from the outside.
The result was a 92-78 final score that didn't reflect the quality
ofthe game.
The first twenty minutes were dominated by the inspired play
of guard Gerald Cole who knocked down four three-pointers to
score 17 points by the .break. But Nino Sose picked up three fouls,
nailing him to the bench with only two point, as UBC trailed only
HEY! Rich Chambers exhorts his troops, noel hendrickson/the
MARTLET PHOTO
44-40 at intermission.
The second half wzis pure
blood-and-guts, full-tilt, nonstop action. The pace of the
game raced as teams matched
basket for basket. The culmination of UBC's run came as Sose
zipped a pass to Dykstra on the
break, who dropped the ball to
a streaking Cole, who had 22
points, for a double-dutching
layup.
"Then we fell asleep for two
minutes, and that was it," said
Chambers. Victoria outscored
UBC 28-12 the rest ofthe way.
Saturday, UBC was unable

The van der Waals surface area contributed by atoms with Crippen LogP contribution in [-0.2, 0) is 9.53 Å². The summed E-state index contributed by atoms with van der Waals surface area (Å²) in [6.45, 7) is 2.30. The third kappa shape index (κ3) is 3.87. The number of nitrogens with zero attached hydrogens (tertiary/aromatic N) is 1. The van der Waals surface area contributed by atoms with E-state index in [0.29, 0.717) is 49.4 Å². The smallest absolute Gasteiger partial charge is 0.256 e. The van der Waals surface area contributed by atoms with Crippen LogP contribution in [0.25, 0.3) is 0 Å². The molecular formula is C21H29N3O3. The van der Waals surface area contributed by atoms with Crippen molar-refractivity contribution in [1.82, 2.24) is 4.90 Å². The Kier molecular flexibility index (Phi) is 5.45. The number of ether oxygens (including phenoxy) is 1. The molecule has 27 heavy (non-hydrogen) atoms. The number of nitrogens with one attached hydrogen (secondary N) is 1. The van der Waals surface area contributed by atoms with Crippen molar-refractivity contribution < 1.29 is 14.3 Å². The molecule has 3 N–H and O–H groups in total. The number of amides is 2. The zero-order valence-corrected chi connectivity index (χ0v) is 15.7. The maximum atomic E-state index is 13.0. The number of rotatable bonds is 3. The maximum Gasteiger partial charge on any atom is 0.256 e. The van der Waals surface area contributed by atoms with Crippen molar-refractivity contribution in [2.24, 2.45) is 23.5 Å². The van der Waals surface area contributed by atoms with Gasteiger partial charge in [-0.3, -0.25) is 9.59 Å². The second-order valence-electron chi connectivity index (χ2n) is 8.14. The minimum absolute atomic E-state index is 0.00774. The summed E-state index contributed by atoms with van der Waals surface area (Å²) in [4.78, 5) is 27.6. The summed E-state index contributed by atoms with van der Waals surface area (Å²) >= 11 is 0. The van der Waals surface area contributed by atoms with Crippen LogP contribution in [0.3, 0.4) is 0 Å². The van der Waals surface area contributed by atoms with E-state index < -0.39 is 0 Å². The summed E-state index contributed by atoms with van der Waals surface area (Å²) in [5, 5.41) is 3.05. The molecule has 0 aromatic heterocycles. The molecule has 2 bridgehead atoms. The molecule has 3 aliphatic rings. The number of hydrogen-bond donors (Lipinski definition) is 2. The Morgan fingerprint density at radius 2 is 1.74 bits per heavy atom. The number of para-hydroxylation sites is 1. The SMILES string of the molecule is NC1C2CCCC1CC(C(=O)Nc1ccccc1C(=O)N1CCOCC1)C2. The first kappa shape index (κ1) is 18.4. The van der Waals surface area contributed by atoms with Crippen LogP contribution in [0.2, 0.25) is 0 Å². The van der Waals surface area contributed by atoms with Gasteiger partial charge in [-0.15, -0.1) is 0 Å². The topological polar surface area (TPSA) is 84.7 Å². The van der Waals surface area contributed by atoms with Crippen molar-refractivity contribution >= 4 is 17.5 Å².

to bring the same intensity to
the game, and UVic destroyed
them. Olsen scored 22,
Hinrichsen 15, and Seth Adler
18, as the Vikes dominated the
boards at both ends en route to
a 93-67 thrashing. Cole led
UBC with 20.
With the sweep, UBC is now
fourth in the Canada West at 8-
8, while the Vikes are 1 '1-2 and
in command of Left Coast basketball. If UBC is to make noise at McKinnon, they'll need to play
better ball than they did this weekend.
"If we don't get better defensively, it'll be the two quickest games
ever," Chambers said.
The Birds schedule doesn't give them a break. They play
Lethbridge and Alberta in the next two weeks and both teams,
ahead of UBC in the CW standings, rank in the top 10 nationally. ♦
BirdDroppings:
Hockey:
I The Birds could have bitten the bullet this
weekend. Instead, they dodged one, actually
I make that two, to remain alive in the race for
; the third and final playoff spot with four
| games left The Birds lost two straight games
i'lfe the Manitoba Bisons, but are still only two
[points behind Lethbridge who had an equally
I brutal weekend, losing both ends of a double
! bill to the front-running Alberta Golden Bears.
Friday night, the Birds gave up 46 shots